Today I attended a scheduled appointment for 2.30pm at the Sleep Clinic, (Clinic 6, East Wing, St. Bartholomews Hospital, London)

Having arrived 15 minutes early, I had a cheery and professional greeting from the receptionist, and seeing that there was only one other patient in the waiting area at that time, I thought that this was going to be a smooth standard visit. Perhaps I was being a bit over-confident.

Clinic 6 St Barts e. Wing

Clinic 6 St Barts E. Wing

A clinic nurse came out and took my weight and height in open

Medical Weighing Scales 1
The type of scales used.

view of the public using a standard Machine that you would find in most doctors surgeries, and amusement arcades, which are designed only for estimations.  Although I had told her that I have heavy items in my pockets, (that fell on deaf ears) and apparently when she noted my height, no allowance was made for heel height or inner shoe risers. All this when they have specially located confidential measuring rooms at each end of the reception desk which were unoccupied.

Ten minutes later this same nurse returned and asked me to go to Room 6 which was up the steps. There are only 3 steps (as you can see above) but to attempt to climb them without a secure hold on the other hand or arm, could have been risky in my case, so as there is a chair hoist right behind where my mobility scooter was parked ( I had parked it there as the hoist was blocked off by a chair which had a notice on it saying it was not to be removed.) I asked if the hoist were available, as I have trouble with steps. The nurse looked at me with a total blank expression on her face. The receptionist had to point out to the nurse that I was saying that I cannot climb stairs. The nurse said “Oh well sit down then, I’ll bring you out a form” so I sat again.

The same nurse brought out a form and pen. The form was one which assessed my sleeping problems. I had to fill out this form in reception with other patients walking past.

As I was filling this form, I heard the relative of the other patient, who had just been called in, saying angrily to the other nurse “I have to object to what you said, and the way you said it. He has limited hearing because of a plate, so he couldn’t have heard you!” They then went out of my hearing range.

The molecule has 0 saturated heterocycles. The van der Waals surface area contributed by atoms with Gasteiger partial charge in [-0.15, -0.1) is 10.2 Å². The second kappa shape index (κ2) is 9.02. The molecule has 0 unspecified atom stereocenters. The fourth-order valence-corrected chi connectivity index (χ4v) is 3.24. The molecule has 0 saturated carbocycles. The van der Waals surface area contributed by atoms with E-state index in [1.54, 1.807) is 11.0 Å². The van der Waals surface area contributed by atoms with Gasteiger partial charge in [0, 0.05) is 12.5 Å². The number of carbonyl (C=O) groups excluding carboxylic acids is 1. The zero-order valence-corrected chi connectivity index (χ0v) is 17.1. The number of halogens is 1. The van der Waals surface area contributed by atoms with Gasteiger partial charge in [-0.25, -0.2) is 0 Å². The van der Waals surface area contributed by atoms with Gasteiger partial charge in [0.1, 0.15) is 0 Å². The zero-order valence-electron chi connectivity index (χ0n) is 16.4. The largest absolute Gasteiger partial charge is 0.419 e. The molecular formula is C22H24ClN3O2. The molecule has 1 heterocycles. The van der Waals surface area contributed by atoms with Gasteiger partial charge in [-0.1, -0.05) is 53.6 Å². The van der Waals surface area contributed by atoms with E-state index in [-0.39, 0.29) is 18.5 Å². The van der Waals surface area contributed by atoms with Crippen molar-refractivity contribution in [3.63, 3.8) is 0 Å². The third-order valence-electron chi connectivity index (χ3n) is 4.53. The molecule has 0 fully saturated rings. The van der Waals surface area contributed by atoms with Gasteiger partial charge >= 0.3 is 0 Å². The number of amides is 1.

My nurse returned, and collected the form and pen.

A few minutes later, I began to wonder whether these were really qualified nurses or clerks, so when I was alone in the waiting area, I asked the helpful receptionist. She assured me that they were fully qualified nurses.

Thirty minutes later I was asked to go to room 13, which is on the same level, and my case was handled quickly and efficiently.

I have always been one of those who are thankful for all the work that nurses do. They are fantastic and deserve to be paid much more than they are. In this case there was more empathy from the receptionist than the nurses.

Today’s experience has led me to thinking that perhaps these nurses had been in a clinic environment for too long, and need to spend some time in the main wards to polish up on their empathy and caring skills. Perhaps the time a nurse spends in the limited confines of a clinic should be kept to a strict limit!

As of now I am going to keep an eye on the nurses in all of the clinics I attend, just to find out if this is what happens to nurses who are out of the ward type environment, or whether these two were the exception to the rule, which I hope they are.

If you or a relative have received the same type of treatment, please let me know using the contact form below.


About Mr. Bloggy

I am a disabled volunteer community blogger. My real name is Mark Mapstone, I am an ex Royal Marine and was a consultant to the commercial mailing and distribution industry. Why not visit some of my other blogsites?

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